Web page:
In the summer of 2022, cyber harassment of an unprecedented scale began. One leading Twitter account, Himasora Akane[8], kept posting grave distortions of photographs and data shown on Colabo’s official Facebook account and website. For example, Colabo posted a photo in which girls were calculating monthly budgets required to live independently and concluded that they needed 141,000 to 163,000 yen. Himasora gave the impression that they had been receiving those amounts as social welfare, and also as if they illegally obtained the imagined welfare checks. He also compared Colabo’s overall annual report and its reports of the projects commissioned by the Tokyo Metropolitan Government, pointing to a gap in numbers—which obviously exist as they are different types of reports—as evidence of an abuse of public funding. There is no logic at work in these examples when given even at a cursory look, but the sheer number of his attacks created a movement. Colabo’s legal team[9] counted that the Himasora Akane account had disseminated 900 tweets (at least 170,000 retweets), 27 entries on a web portal called note, and 30 Youtube videos (1,198,181 views) to attack Colabo during the few months between July 12 and November 28, 2022. Through these outlets, he incessantly fabricated a conspiracy theory that Colabo confiscated girls’ social welfare checks, enslaved the girls in bad living conditions, used them as free labor, and stole taxpayers’ money. In November 2022, he filed an audit request on Colabo’s projects to the Tokyo government, which led to a third-party audit report. It has shown that Colabo, far from embezzling public funding, even used its own funding to complete the commissioned projects. The audits further requested additional information that was not filed in the required system, but it proved that none of Himasora’s accusations had any basis.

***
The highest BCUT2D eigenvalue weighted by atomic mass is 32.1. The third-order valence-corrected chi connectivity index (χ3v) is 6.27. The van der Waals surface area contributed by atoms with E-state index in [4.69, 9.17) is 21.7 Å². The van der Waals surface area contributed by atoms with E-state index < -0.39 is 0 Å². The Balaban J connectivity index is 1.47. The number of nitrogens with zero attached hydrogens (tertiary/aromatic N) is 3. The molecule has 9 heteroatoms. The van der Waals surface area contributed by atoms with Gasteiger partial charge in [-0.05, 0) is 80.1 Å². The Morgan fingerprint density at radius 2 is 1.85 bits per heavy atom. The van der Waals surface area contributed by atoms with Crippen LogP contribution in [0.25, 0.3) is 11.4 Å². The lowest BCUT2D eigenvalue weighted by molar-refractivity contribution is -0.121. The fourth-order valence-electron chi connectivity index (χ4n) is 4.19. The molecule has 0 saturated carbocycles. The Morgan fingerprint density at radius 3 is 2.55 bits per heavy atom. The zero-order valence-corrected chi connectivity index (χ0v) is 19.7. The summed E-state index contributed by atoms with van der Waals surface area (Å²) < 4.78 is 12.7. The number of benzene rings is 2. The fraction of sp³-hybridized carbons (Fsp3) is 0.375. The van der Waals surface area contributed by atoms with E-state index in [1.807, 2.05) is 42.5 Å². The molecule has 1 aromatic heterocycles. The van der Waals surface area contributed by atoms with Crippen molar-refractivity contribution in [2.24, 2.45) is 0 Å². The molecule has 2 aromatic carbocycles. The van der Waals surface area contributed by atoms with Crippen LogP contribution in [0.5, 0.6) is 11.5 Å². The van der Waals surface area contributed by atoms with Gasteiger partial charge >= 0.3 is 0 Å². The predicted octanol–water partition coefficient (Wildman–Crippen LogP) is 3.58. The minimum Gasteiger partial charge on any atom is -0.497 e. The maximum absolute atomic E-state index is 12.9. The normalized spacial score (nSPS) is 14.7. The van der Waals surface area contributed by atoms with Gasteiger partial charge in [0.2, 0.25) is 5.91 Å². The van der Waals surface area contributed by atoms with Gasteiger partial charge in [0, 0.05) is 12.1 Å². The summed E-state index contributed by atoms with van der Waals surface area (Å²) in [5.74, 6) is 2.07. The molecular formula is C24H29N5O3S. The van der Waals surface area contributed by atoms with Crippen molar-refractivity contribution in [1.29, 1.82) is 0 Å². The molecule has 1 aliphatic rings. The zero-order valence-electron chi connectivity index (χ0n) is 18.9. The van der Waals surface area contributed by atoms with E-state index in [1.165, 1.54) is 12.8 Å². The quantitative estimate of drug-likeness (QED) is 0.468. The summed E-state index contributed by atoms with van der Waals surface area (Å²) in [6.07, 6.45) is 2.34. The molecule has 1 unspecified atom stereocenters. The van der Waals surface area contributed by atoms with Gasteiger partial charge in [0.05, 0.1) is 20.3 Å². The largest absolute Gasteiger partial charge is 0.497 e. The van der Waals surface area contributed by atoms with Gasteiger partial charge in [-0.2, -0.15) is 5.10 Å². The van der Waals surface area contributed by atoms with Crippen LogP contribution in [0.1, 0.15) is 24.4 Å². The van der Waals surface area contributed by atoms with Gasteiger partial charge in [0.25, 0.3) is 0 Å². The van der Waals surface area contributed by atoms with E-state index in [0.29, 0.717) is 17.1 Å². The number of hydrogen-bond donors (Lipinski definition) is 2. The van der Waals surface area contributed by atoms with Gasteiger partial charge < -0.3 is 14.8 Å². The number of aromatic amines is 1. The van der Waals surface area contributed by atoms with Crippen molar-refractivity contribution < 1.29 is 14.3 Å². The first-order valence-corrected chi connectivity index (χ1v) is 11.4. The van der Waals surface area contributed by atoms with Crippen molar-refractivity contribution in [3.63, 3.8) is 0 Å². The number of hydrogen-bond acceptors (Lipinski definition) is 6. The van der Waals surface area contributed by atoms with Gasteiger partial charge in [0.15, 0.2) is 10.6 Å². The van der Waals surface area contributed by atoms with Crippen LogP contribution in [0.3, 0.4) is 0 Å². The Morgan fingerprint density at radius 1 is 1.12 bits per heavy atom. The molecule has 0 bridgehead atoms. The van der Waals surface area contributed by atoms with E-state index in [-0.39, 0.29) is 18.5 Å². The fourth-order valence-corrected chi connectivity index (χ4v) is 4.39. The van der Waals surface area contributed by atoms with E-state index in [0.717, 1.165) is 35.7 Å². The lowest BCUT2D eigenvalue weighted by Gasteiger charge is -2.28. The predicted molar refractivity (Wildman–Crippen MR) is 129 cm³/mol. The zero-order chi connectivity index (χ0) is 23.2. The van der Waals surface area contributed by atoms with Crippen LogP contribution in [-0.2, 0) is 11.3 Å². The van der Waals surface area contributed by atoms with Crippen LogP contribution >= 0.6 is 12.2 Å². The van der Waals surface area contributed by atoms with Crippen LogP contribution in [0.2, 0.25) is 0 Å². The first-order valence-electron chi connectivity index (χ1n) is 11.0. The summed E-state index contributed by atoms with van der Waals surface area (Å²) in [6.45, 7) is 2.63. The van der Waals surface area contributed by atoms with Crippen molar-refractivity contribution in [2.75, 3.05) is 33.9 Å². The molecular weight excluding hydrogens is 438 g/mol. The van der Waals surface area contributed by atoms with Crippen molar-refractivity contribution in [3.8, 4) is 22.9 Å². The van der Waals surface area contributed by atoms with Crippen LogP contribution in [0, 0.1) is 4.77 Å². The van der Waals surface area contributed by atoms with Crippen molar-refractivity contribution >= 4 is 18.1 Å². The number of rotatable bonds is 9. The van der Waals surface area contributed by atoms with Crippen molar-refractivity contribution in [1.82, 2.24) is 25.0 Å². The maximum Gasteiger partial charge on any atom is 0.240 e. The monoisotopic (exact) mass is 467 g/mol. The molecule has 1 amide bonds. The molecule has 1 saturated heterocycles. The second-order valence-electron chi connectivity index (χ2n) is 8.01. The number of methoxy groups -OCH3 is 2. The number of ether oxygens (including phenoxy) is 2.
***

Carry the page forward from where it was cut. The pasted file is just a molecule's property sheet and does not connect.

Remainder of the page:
What this harasser did to Colabo and Nitō can be considered defamation, and the legal team has filed a lawsuit against him. It has imposed a great amount of stress and additional work on Colabo. But by far the scariest was that it triggered a gush out of misogyny on Twitter and Youtube. Even though Himasora Akane’s words are easy to refute, tens of thousands of people eagerly disseminated them, “liked” them, and thanked and encouraged him. As lawyer Ōta Keiko argued[10], “The more distortions it presents, the more attention and “likes” it gets and it is disseminated more. It keeps escalating… In short, there is a social atmosphere in which misogyny can get you numbers.” The Himasora Akane account itself has mentioned that “I would stop if you [Nitō] stopped burning moe-e (the kind of anime drawings that tend to sexualize young girls),” implying this was his revenge against Nitō’s attack on the hot spring campaign characters. The scale of this movement expanded quickly and embodied a backlash against what they saw as “feminists.” This grew regardless of the stupidity of the accusations or what Colabo has done or has not done.